When Bill Rudd first began studying Wyoming’s big game migrations in the late 1970s, GPS tracking collars didn’t exist.
Instead, the young scientist, who was getting his master’s degree from the University of Wyoming, would roam the Yellowstone backcountry trying to gain enough elevation to pick up radio waves from collared elk.
The research he did laid the groundwork for a comprehensive understanding of elk migration routes in and around Yellowstone. And while the technology used to study migration changed drastically during Bill’s near 50-year career in wildlife biology, his dedication to wildlife and conservation remained unwavering.
It all started at the age of 15, when Bill attended a youth conservation camp in northern Minnesota and volunteered with a group of wildlife professionals.
“I was like, wait a minute, you can make a living doing this? And I decided I would be a wildlife biologist,” Bill says of the experience. Several years later, he got his bachelor’s degree in wildlife biology from the University of Idaho, which led to his first field job: studying pronghorn near Salmon, Idaho. When Bill came to Wyoming for his master’s work on elk migration, he decided to devote the rest of his career to studying the state’s wildlife populations and using science to advocate for their continued conservation.
This led him and his wife, Lorrain, to the Greys River drainage just south of Jackson Hole, where Lorrain was completing her own master’s degree in wildlife biology and studying moose in their winter range. “We spent our first winter in a cabin with no water, no electricity, and no heat and still survived it,” Bill recalls.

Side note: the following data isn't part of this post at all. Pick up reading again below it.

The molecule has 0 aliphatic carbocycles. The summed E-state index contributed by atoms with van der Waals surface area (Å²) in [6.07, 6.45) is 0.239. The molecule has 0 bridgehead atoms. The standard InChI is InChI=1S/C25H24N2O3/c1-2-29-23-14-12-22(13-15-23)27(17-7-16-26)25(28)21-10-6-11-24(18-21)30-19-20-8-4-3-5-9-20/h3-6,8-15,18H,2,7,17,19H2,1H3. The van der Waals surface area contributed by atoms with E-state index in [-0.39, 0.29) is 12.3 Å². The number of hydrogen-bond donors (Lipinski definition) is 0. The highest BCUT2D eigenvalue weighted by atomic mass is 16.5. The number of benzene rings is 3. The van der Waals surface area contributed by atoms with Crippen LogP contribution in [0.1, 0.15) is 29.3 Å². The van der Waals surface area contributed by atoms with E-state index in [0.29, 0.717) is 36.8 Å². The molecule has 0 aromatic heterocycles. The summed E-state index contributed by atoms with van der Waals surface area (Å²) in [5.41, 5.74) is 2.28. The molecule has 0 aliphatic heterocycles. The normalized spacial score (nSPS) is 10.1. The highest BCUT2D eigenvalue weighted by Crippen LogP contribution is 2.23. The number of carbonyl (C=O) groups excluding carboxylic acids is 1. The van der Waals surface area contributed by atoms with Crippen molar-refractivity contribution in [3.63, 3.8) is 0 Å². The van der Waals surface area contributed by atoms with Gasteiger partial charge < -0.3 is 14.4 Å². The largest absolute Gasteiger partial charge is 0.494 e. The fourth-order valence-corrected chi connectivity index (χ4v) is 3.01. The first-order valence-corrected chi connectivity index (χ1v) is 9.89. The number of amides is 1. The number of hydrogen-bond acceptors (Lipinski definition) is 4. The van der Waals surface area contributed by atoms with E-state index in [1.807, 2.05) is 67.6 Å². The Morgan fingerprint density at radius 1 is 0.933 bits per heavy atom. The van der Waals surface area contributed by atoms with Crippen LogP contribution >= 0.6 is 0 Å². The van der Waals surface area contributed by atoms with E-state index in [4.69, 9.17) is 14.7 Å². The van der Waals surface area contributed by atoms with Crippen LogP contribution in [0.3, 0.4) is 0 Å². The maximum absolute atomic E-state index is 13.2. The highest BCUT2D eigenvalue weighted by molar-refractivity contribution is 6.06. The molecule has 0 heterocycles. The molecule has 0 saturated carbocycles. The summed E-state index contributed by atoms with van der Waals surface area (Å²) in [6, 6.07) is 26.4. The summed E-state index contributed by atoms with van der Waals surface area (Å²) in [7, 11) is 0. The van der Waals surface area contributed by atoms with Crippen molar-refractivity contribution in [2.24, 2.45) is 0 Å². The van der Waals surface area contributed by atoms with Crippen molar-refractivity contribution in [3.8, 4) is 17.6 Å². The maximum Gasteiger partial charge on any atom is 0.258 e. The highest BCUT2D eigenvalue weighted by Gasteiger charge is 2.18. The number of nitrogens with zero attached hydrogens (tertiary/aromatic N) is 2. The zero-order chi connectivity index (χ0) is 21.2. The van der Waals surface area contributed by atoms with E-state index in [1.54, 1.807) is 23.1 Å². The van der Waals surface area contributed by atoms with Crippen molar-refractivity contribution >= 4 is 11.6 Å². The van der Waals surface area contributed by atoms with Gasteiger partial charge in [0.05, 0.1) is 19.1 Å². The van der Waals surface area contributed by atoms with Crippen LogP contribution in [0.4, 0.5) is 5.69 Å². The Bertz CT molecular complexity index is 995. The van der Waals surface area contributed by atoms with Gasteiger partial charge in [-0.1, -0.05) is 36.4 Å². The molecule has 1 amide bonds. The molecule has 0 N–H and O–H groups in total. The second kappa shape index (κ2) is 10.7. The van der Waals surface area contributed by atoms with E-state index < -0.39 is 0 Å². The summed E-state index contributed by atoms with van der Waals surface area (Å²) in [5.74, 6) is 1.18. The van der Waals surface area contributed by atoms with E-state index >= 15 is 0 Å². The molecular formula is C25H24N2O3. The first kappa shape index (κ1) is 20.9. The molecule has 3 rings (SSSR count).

Next, Bill started a 30-year career with the Wyoming Game and Fish Department, focusing on wildlife research, management, and conservation. He and Lorrain followed their own migration path — from Alpine to Pinedale to Saratoga to Green River to Cheyenne — as Bill moved from wildlife biologist to wildlife management coordinator, and ultimately, to deputy chief of the wildlife division where he oversaw much of the state’s wildlife management.
Through it all, Bill has maintained a passion for figuring out ways to benefit wildlife. “I was always trying to get research going in the regions I was involved with, so I worked very closely with the University [of Wyoming] and Wyoming Cooperative Research Unit,” Bill says.
Through these partnerships, and in collaboration with the Wyoming Department of Transportation, Bill and his colleagues spearheaded the construction of Wyoming’s first wildlife roadway crossing in 2001, an underpass along a critical mule deer migration corridor in southwest Wyoming. Subsequent research demonstrated that the underpass reduced mule deer mortality by 80 percent.
After retiring from Wyoming Game and Fish in 2011, Bill knew he wasn’t ready to give up wildlife research and advocacy. He sat down with Matt Kauffman, head of the Wyoming Cooperative Fish and Wildlife Research Unit, and they came up with the Wyoming Migration Initiative, a research and public outreach organization that helps map the migrations of Wyoming’s ungulates and advocates for the protection of migration corridors.
Bill and Lorrain ultimately ended up in Jackson, although this time, they’re in a house with both heat and running water. Bill enjoys being in a place where “some of these deer in your backyard might be coming all the way from Rock Springs,” and in a community where “so many people really enjoy and appreciate the wildlife, and there’s lots of resources that people are willing to put toward understanding and solving wildlife problems.”
Bill continues to oversee a study of mule deer migration in the Uinta Mountains and serves on the board of the Jackson Hole Wildlife Foundation and the Wyoming Wetlands Society.